South Orange County is often dismissed as a snooty, well-to-do slice of suburbia filled with malls, expensive cars and cookie cutter houses. It may fit that stereotype on the surface, but there is much more to explore. There are hidden trails like the Aliso Peak Trail above Laguna Beach.
Getting to the Aliso Peak Trail
The Aliso Peak Trail is officially part of Aliso and Woods Canyon Wilderness Park, but you won’t find it connected to the more familiar parts of the park. The entrance is at the west end of Seaview Park in Laguna Niguel. There is free street parking along Talavera Drive. View in Google Maps. The park’s hours are 7am – 9pm March 1 through October 31, and 7am to 6pm November 1 through February 28.
Hiking to Aliso Peak
From the green grassy Seaview Park, make your way to the west end (closest to the guard shack for the gated community beyond). You’ll see drinking fountains and information signs about the park. From here, the wide dirt trail follows the ridge line with condos on your left, and Aliso Canyon on your right.
The plants you see along this trail have been maintained in their natural condition. This is one of the few areas where plants of the inland mountains and north coastal California grow side-by-side with plants from San Diego County and Baja California. Many of the plants have been identified with markers along the way.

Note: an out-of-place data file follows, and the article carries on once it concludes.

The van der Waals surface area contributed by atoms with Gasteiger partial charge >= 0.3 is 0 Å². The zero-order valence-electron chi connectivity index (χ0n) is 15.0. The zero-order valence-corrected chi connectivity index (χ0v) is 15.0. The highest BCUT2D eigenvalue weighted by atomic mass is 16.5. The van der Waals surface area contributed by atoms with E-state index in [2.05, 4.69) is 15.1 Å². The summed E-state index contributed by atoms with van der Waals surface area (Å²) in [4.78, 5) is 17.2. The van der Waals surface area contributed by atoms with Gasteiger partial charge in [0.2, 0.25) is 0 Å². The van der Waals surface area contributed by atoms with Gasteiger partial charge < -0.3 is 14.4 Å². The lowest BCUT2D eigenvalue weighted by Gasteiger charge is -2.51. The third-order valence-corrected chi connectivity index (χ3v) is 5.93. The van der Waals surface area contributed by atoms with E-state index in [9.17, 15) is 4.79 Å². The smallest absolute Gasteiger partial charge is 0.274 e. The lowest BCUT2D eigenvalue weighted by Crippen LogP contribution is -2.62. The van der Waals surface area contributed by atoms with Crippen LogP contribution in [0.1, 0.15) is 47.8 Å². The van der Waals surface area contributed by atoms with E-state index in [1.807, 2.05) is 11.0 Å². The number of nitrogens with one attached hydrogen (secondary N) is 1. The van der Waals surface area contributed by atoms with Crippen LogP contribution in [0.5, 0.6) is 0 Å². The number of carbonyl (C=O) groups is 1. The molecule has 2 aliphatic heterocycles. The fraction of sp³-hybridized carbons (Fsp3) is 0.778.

At about 0.3 miles you reach the last picnic table, with awesome ocean views.
From here, veer to the left to find a steep, gravely trail that heads down towards Aliso Peak. Yes, this is one of the few peaks you’ll ever bag where you start out looking down at it.
The trail opens up along a street lined with McMansions. Watch for the posts on the right that indicate the trail down. Take it.
At 0.7 miles you reach a saddle junction with the Toovet Trail, which ascends from Laguna Beach below. Stick to the right and head up the fairly steep final push to the summit of Aliso Peak.
When you reach the summit of Aliso Peak, you’re rewarded with great views of the Laguna coastline. And a bench to catch your breath on, or to sit while you watch for whales, or enjoy the sunset. Take some time to just be. That’s where this little trail excels.
Going back, you simply retrace your steps. Although I’ve classified this trail as easy due to the short length, it’s not really for hiking beginners. The hills are steep, a little treacherous and really get your heart pumping.
You can modify this to just take in the easy top section and skip the peak. Then it’s family- and stroller-friendly and a perfect picnic spot. You can also string this together with the Aliso Summit Trail (with a little sidewalk time) and turn this into a longer more serious hike.
Aliso Peak Trail Map
Aliso Peak Tips
- Dogs are allowed, but must remain on leash. There are drinking fountains and a dog bowl at the trailhead.
- There are a number of picnic tables on the first part of the trail, and most of them have great views.
- Aliso Peak is a great spot whale watching during the annual migration, January through April.
More Aliso Peak Resources
- A great spot to take kids for a geology lesson is the nearby Badlands Park.
- Aliso and Woods Canyon Wilderness Park map (PDF)
- Official Aliso and Woods Canyon Wilderness Park web site
- Download the GPX file